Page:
However the world is real and most of the time you will have gaps, air pockets, these act as thermal insulation. So we have thermal grease, it fills in the gasp, NOTE it is not as good as metal to metal contact but better than still air. But people smother the surfaces, so most of the time the entire contact area is covered in grease, ending up with probaby a greater thermal resistance than no grease at all. You are supposed to smear it on as thinly as possible, I use a blade to get a very thin coating, I push the surfaces together, then pull them apart and check the coverage.

Gluing heatsinks is probably the worst thing you can do, the minimum thickness will be more than grease, its thermal transfer characteristics are questionable. Even the cheap chinese knockoffs don't use glue.

A solution is to clamp the heatsink on with minimum of grease, even if you have to make a metal clip over the heatsink and component and then glue the ends of the clip to the PCB. [/soapbox]

Tom..... :)

TomGeorge:
Hi,

[soapbox]
The important thing with fixing heatsinks to components is the medium you use between them.

If you use nothing, you have the best thermal contact, IF both surfaces are perfectly flat and in full contact.

However the world is real and most of the time you will have gaps, air pockets, these act as thermal insulation.
So we have thermal grease, it fills in the gasp, NOTE it is not as good as metal to metal contact but better than still air.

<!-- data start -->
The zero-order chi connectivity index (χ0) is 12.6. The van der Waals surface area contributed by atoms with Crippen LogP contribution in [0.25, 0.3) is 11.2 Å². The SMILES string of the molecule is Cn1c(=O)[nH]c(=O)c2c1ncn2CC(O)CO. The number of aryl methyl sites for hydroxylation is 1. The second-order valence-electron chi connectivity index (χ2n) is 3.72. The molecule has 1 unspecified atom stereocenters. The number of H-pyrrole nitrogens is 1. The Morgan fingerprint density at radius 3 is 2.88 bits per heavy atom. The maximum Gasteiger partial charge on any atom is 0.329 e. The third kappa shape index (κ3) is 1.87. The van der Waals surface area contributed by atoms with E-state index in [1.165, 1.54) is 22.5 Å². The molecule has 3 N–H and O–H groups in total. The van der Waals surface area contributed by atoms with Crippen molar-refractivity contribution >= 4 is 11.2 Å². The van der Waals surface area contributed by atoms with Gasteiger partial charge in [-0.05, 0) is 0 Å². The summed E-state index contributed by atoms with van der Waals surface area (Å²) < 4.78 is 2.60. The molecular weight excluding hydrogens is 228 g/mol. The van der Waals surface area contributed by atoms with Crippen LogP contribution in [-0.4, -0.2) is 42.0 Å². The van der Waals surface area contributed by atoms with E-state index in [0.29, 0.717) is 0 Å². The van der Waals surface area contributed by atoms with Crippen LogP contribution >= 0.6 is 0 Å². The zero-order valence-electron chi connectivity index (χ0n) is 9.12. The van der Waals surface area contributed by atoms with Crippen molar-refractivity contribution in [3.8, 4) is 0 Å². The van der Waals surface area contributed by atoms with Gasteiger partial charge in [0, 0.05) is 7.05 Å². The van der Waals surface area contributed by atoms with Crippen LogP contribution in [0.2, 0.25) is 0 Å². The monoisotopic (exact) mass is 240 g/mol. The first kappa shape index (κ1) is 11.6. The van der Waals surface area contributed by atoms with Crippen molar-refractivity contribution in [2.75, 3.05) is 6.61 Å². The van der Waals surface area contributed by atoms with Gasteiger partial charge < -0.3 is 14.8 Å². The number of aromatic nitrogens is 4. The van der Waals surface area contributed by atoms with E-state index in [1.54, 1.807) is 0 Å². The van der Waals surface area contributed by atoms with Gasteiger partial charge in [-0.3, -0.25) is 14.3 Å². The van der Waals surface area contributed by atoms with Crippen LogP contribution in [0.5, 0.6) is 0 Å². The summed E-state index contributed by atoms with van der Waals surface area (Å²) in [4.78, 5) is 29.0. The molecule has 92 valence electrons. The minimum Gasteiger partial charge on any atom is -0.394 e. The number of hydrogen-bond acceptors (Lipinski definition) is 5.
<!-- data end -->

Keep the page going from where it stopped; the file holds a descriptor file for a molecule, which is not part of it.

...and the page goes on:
But people smother the surfaces, so most of the time the entire contact area is covered in grease, ending up with probaby a greater thermal resistance than no grease at all.
You are supposed to smear it on as thinly as possible, I use a blade to get a very thin coating, I push the surfaces together, then pull them apart and check the coverage.

Gluing heatsinks is probably the worst thing you can do, the minimum thickness will be more than grease, its thermal transfer characteristics are questionable. Even the cheap chinese knockoffs don’t use glue.

A solution is to clamp the heatsink on with minimum of grease, even if you have to make a metal clip over the heatsink and component and then glue the ends of the clip to the PCB.
[/soapbox]

Tom… :slight_smile:

That is interesting - can you cite any references or calculations to back up that claim? If this is true, it would demand significant changes in several planned projects.

Hi,

That is interesting - can you cite any references or calculations to back up that claim?

30 years experience and being taught that way.

https://www.youtube.com/watch?v=rjF5jabXRCY

https://www.youtube.com/watch?v=nfDsDLlj_Uo

Thermal Conductivity Table

A Spec Sheet

Spec sheet shows thermal conductivity of Super Thermal Grease = 3.0 W/(m.K) Table Air = 0.024 W/(m.K) Aluminium = 205 W/(m.K) JB-Weld = 0.59 W/(m.K)

http://www.farnell.com/datasheets/218722.pdf

The thermal greases are now where near as good as the heatsink material, but when you keep the thinkness waaayyy down to a minimum is when it performs.

Remember the grease is only there to fill in the air gaps.

Tom.... :)

Interesting. Looks like I could lap the two pieces together with some really fine grit alox to the point they stick and call it done. Better mating surfaces and the alox has a much better rating than the paste.

Hmm . . . I wonder if a thin liquid cyanoacrylate adhesive might actually be better than a thicker thermal grease for good flat surfaces?

Russell.

outofoptions: Interesting. Looks like I could lap the two pieces together with some really fine grit alox to the point they stick and call it done. Better mating surfaces and the alox has a much better rating than the paste.